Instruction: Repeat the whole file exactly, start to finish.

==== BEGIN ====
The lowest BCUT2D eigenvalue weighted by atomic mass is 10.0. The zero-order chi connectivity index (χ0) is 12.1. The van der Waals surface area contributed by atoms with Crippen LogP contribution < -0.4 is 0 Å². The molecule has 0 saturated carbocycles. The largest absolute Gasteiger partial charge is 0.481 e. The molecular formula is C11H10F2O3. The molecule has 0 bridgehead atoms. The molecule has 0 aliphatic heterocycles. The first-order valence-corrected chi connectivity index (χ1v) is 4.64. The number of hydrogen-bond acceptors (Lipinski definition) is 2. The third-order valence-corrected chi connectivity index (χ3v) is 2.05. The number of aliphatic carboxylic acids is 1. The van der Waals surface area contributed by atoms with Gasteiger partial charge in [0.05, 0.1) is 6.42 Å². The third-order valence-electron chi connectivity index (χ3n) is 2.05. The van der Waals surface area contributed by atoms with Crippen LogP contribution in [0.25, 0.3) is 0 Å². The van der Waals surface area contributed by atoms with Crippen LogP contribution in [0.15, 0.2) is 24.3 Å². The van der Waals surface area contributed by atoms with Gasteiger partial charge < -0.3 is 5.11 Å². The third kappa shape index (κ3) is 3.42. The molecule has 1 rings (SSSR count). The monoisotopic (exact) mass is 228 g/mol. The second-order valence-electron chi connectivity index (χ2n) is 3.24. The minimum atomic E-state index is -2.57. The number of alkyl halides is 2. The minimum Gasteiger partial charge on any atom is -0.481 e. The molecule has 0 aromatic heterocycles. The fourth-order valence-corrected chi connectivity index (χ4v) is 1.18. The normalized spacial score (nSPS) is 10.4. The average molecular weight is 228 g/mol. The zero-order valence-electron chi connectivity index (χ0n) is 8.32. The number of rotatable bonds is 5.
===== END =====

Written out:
The lowest BCUT2D eigenvalue weighted by atomic mass is 10.0. The zero-order chi connectivity index (χ0) is 12.1. The van der Waals surface area contributed by atoms with Crippen LogP contribution < -0.4 is 0 Å². The molecule has 0 saturated carbocycles. The largest absolute Gasteiger partial charge is 0.481 e. The molecular formula is C11H10F2O3. The molecule has 0 bridgehead atoms. The molecule has 0 aliphatic heterocycles. The first-order valence-corrected chi connectivity index (χ1v) is 4.64. The number of hydrogen-bond acceptors (Lipinski definition) is 2. The third-order valence-corrected chi connectivity index (χ3v) is 2.05. The number of aliphatic carboxylic acids is 1. The van der Waals surface area contributed by atoms with Gasteiger partial charge in [0.05, 0.1) is 6.42 Å². The third-order valence-electron chi connectivity index (χ3n) is 2.05. The van der Waals surface area contributed by atoms with Crippen LogP contribution in [0.25, 0.3) is 0 Å². The van der Waals surface area contributed by atoms with Crippen LogP contribution in [0.15, 0.2) is 24.3 Å². The van der Waals surface area contributed by atoms with Gasteiger partial charge < -0.3 is 5.11 Å². The third kappa shape index (κ3) is 3.42. The molecule has 1 rings (SSSR count). The monoisotopic (exact) mass is 228 g/mol. The second-order valence-electron chi connectivity index (χ2n) is 3.24. The minimum atomic E-state index is -2.57. The number of alkyl halides is 2. The minimum Gasteiger partial charge on any atom is -0.481 e. The molecule has 0 aromatic heterocycles. The fourth-order valence-corrected chi connectivity index (χ4v) is 1.18. The normalized spacial score (nSPS) is 10.4. The average molecular weight is 228 g/mol. The zero-order valence-electron chi connectivity index (χ0n) is 8.32. The number of rotatable bonds is 5.